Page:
Thus at week’s end matters were back to the weary, unpromising norm. Nixon’s task is to determine whether anything within the range of possible actions will draw a positive response from the other side. Some of the options:

> A massive and early unilateral withdrawal of American forces, which is what the Communists want most, would of course be the fastest way out for the U.S. and the most economical in terms of American lives. It would also be an admission of failure that would reduce allied bargaining power in Paris to near zero and virtually assure a Communist takeover in South Viet Nam. The effect on American prestige and credibility in Asia could be devastating. Neither the Administration nor the American people as a whole is ready to accept this course—at least not yet.

> A series of smaller troop cutbacks, scheduled in advance and carried out over the course of perhaps 18 months, could at least persuade Saigon that the U.S. is serious about the “Vietnamization” of the war. The South Vietnamese might either become more energetic in their own defense or they might reconsider their reluctance to reach a political compromise with the Communists. Some American support elements might remain to stave off a Communist military victory.

> The U.S. could attempt to induce a full or partial cease-fire before other agreements are reached. It might be attempted in a few provinces at a time. Saigon’s cooperation would be necessary, of course, and that might have to be obtained by threatening to withdraw.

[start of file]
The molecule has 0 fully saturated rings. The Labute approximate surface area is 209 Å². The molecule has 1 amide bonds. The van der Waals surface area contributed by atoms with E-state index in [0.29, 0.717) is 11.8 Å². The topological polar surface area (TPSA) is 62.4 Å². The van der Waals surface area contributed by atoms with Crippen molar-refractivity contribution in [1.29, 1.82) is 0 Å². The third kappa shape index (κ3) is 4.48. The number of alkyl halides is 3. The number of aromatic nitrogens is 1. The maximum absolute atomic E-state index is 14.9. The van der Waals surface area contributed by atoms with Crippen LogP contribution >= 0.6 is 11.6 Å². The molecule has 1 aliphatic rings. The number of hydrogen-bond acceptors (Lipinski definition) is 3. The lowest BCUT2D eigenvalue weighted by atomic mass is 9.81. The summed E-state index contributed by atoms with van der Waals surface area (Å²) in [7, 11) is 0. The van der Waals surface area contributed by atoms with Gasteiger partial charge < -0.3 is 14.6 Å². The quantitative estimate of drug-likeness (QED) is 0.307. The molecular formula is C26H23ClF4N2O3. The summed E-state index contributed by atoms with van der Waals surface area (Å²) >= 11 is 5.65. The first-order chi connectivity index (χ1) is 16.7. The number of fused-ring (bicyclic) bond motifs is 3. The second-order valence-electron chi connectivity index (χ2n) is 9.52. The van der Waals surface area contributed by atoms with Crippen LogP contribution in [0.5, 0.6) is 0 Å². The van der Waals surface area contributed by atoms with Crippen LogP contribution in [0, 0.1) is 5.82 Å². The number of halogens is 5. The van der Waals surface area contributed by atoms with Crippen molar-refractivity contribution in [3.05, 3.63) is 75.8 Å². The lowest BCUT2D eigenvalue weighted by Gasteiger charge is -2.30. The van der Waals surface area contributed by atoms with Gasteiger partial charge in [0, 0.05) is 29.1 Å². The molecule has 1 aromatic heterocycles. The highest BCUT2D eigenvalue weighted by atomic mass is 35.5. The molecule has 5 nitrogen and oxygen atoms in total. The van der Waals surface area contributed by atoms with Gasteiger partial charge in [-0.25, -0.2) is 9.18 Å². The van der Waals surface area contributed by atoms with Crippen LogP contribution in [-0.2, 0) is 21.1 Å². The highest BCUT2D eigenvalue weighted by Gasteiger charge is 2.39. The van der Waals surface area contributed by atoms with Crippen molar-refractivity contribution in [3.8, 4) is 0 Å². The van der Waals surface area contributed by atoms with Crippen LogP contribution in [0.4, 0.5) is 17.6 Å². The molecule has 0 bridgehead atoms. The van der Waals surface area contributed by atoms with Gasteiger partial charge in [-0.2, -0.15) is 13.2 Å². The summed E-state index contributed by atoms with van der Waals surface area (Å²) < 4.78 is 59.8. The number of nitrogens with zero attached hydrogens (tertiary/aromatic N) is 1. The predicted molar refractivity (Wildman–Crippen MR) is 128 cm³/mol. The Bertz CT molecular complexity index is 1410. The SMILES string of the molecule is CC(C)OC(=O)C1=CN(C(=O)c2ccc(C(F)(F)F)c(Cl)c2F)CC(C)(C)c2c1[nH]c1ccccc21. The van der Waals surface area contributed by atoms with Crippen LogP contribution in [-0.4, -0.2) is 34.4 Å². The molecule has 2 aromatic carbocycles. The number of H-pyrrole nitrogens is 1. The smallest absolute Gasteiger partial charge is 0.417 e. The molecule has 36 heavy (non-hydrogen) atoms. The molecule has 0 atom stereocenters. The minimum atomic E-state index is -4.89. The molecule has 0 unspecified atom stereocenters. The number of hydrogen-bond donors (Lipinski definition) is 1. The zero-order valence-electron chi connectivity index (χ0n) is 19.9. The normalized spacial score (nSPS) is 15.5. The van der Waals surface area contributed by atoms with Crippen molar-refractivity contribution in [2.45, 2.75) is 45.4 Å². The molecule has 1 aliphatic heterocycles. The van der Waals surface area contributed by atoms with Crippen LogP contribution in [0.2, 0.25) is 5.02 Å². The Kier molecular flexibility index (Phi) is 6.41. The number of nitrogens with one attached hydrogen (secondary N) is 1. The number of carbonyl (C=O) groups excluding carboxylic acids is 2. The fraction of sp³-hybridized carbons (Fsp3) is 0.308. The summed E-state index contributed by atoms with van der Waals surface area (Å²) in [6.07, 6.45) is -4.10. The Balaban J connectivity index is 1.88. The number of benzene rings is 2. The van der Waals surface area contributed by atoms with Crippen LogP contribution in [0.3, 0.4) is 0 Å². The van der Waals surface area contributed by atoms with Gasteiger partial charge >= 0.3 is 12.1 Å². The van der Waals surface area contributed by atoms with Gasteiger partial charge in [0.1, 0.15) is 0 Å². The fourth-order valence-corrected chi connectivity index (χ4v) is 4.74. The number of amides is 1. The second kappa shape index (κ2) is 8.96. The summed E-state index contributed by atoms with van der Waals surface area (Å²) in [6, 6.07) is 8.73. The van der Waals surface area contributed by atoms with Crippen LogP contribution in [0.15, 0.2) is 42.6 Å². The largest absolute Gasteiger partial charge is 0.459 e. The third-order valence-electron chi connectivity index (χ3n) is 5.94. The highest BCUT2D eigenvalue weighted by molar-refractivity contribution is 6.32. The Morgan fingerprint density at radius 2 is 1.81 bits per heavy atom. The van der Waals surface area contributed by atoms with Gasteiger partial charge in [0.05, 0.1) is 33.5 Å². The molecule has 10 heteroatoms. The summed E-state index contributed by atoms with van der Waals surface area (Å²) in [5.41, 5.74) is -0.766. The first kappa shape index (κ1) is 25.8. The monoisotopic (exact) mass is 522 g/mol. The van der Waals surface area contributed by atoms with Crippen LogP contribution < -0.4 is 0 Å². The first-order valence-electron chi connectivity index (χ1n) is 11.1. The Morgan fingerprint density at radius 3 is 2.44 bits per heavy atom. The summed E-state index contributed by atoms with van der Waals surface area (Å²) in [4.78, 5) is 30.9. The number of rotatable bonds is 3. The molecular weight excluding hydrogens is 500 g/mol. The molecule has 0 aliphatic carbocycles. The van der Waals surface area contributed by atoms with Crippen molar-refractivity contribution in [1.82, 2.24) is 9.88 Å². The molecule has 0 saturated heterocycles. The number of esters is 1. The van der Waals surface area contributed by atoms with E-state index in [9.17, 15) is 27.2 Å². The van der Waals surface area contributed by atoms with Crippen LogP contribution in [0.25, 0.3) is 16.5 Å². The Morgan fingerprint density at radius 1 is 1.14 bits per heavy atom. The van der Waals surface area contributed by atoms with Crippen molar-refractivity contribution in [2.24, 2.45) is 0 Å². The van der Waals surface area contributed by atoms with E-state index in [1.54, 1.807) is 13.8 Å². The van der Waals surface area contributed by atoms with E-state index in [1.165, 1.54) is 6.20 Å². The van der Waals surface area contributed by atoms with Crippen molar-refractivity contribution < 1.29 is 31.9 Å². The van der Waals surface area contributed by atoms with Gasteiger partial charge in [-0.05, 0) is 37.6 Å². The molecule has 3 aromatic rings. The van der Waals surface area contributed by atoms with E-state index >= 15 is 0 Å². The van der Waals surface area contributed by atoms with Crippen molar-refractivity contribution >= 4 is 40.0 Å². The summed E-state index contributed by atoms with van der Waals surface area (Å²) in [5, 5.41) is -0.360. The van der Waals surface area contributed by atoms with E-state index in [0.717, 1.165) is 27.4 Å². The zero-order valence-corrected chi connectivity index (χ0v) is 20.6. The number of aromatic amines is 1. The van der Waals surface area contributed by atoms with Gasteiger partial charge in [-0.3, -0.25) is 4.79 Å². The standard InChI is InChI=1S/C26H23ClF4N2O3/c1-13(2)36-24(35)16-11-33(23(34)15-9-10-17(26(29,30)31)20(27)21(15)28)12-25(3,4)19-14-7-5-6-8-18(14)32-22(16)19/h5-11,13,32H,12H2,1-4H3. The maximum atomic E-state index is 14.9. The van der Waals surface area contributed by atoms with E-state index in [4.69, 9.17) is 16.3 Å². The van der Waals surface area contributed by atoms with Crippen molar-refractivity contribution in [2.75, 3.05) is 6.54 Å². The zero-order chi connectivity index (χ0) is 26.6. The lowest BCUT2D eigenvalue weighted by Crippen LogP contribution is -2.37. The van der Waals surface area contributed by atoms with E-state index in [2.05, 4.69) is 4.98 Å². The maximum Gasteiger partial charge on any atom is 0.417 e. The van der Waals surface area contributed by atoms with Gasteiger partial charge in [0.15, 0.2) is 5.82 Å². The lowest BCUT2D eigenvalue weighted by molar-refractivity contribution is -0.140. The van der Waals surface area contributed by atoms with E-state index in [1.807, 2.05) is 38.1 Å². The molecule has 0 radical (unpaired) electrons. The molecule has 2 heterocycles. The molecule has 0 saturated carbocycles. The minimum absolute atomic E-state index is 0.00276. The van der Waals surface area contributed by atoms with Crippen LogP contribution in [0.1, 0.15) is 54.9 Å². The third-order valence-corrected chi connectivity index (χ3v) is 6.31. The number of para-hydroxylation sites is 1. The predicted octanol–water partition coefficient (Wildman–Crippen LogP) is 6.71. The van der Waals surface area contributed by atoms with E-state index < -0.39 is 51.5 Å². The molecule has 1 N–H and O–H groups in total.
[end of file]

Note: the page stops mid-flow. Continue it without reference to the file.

> The U.S. could pressure Saigon into offering an important political concession, such as establishment of an interim coalition government that would then hold national elections. Thieu has pledged never to consider this; the concession could cause his fall from power. At some stage, however, the interests of his regime will have to yield to the larger need for peace.

Any dramatic innovation would be both difficult and risky. None carries more than a small chance of success. Jean Lacouture, the French biographer of Ho Chi Minh, insists that “Hanoi can be moved by something very bold.” But it is more prudent to admit that the West does not really know what will move Hanoi, and given the mood and domestic needs of the U.S., it is difficult to see why Hanoi should see any reason to assist the U.S. out of Viet Nam. More than anything else, that is the agony of Nixon’s dilemma.